Much love and respect hey, I get it.

For me, therapy never did it. They can’t provide me with emotional support as I get that from other people anyway and any intellectualisation I generally do better like if we start getting at all intellectual I start reverse engineering all of their speech patterns to the point where it all just becomes a bit ridiculous. I learn so much from myself and my understanding, observation and sincere and heart felt learning from others, especially loved ones.

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Try microdosing mushrooms or LSD or try MDMA, something that’s more gentle. It will show you that the dissociation is not the problem, it is already the solution. 

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Posted (edited)

8 hours ago, Ulax said:

@StarStruck

I get you. I thought you might say that.

My thinking is/ was the following. It may well be that many of your parts like your therapist. However, there may be some protector parts, i.e. firefighters, that go relatively unnoticed. Perhaps, they are exiled themselves. And they, for example, might be protecting a part that is afraid of change, and are therefore understandably sabotaging the process. So, doing the fire drill might bring them up.

I personally think that is a significant possibility with your dissociative experiences. But i am no expert.

I think you might be right. To be honest I found IFS to be a little childish and I didn't give it a serious try. I still have the book with the notes so I might just do self-help and ask my therapist for assistance. He is familiar with system therapy and schema therapy which is closely related to IFS. My current view on IFS is that it is very helpful but I just have to give it a serious try.

Sometimes I do feel deep emotions like sadness. Yesterday I had to friendzone a girl I liked because of my no-fap journey and self-healing.  These sensitive parts (sensitive side of me) do exist but like you say they are tucked away by conditioning and protected by old guards that are no longer needed.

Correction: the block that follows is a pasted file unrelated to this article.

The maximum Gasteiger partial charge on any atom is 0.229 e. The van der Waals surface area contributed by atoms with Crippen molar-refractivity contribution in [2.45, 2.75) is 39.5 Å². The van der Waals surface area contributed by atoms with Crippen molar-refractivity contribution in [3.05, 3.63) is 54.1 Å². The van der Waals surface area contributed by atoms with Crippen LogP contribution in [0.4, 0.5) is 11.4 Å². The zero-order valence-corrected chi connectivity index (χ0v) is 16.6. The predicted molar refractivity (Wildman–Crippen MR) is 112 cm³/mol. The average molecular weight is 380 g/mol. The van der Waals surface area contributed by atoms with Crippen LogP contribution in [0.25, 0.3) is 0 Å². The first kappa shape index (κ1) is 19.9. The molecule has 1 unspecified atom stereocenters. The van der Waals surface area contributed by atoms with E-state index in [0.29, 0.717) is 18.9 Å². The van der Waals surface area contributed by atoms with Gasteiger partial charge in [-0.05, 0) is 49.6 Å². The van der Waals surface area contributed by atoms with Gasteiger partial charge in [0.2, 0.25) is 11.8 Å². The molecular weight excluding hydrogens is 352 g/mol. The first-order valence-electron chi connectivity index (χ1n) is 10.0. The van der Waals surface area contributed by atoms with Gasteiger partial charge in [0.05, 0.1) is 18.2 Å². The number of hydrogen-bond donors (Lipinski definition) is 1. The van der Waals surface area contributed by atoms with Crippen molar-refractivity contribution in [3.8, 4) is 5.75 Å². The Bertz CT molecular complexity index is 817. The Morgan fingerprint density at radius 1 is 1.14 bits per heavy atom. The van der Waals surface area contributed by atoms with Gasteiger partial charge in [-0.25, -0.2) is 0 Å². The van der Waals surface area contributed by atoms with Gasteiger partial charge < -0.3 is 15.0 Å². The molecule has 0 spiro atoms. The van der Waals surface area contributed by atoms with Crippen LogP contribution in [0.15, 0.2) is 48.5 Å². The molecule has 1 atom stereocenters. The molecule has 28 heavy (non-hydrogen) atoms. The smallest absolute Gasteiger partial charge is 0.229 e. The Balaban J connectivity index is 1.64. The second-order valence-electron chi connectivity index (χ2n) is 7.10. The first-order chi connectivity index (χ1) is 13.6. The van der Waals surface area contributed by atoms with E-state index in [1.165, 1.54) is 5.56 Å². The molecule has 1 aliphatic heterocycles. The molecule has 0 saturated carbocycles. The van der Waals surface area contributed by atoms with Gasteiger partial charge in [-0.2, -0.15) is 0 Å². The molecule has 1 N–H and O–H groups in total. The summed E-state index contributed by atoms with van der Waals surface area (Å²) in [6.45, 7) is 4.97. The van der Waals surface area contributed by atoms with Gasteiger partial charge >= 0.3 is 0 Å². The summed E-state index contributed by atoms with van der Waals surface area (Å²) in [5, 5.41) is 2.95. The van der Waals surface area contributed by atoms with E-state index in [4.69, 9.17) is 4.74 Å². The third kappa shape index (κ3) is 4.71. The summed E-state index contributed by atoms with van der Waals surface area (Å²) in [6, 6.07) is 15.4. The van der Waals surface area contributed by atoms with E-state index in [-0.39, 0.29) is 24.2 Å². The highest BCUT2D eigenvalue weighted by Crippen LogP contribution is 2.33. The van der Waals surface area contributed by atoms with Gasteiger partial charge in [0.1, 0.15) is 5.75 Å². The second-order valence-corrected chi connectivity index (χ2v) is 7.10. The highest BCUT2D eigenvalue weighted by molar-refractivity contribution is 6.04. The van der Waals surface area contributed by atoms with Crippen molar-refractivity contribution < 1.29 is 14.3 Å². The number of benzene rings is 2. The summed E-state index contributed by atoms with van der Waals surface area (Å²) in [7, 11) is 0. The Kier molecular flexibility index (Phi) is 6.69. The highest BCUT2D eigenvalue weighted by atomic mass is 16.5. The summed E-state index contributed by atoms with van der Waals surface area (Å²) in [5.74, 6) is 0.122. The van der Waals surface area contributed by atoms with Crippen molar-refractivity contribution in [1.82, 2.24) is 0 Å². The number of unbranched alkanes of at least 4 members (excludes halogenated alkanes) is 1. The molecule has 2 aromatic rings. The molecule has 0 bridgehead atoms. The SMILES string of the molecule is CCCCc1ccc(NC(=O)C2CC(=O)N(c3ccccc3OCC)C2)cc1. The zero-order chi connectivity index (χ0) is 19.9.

6 hours ago, Advocate said:

Try microdosing mushrooms or LSD or try MDMA, something that’s more gentle. It will show you that the dissociation is not the problem, it is already the solution. 

Microdosing is a hell for me because my overprotecting ego kicks it and the trip just becomes a drag.

Edited by StarStruck

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8 hours ago, acidgoofy said:

Psychedelics are the most powerful tool I know to release stuck energy. You have to suffer through it over and over again until you learn how to let go, that's all psychedelics want to teach you. You might have to take 400-500ug a few times to breakthrough, but usually doses around 50-250ug work best for this type of work, at least if you do it alone it's much safer.

Therapy can then be used to integrate your experiences. You might want to check out Stan Grof's work, he is the master in this field.

Which book of Stan Grof do you recommend? I remember scrolling through couple of his ebooks but it was very theoretical and no a lot of practical application.

 

 

@ll Ontology ll I appreciate your honest input. Your story sounds very similar to my. A lot of intellectualization. I will look into your topic. Perhaps we should try Ketamine? Have you watched Leo's latest video? Ketamine just sounds like it was made for me. Obviously I will use it for insights and not as an easy way out. 

What I learned about myself is this: no need to make easy stuff more complicated than it is. Easy problems need easy solutions. Difficult problems need difficult solutions. The ordeal is to correctly assess the situation. It is a matter of accurate "mentalization". Having the right holistic picture of a problem is much powerful than understanding all the nitty-gritty (details) of problem. Most of the time we don't even need to understand all the unnecessary nitty-gritty.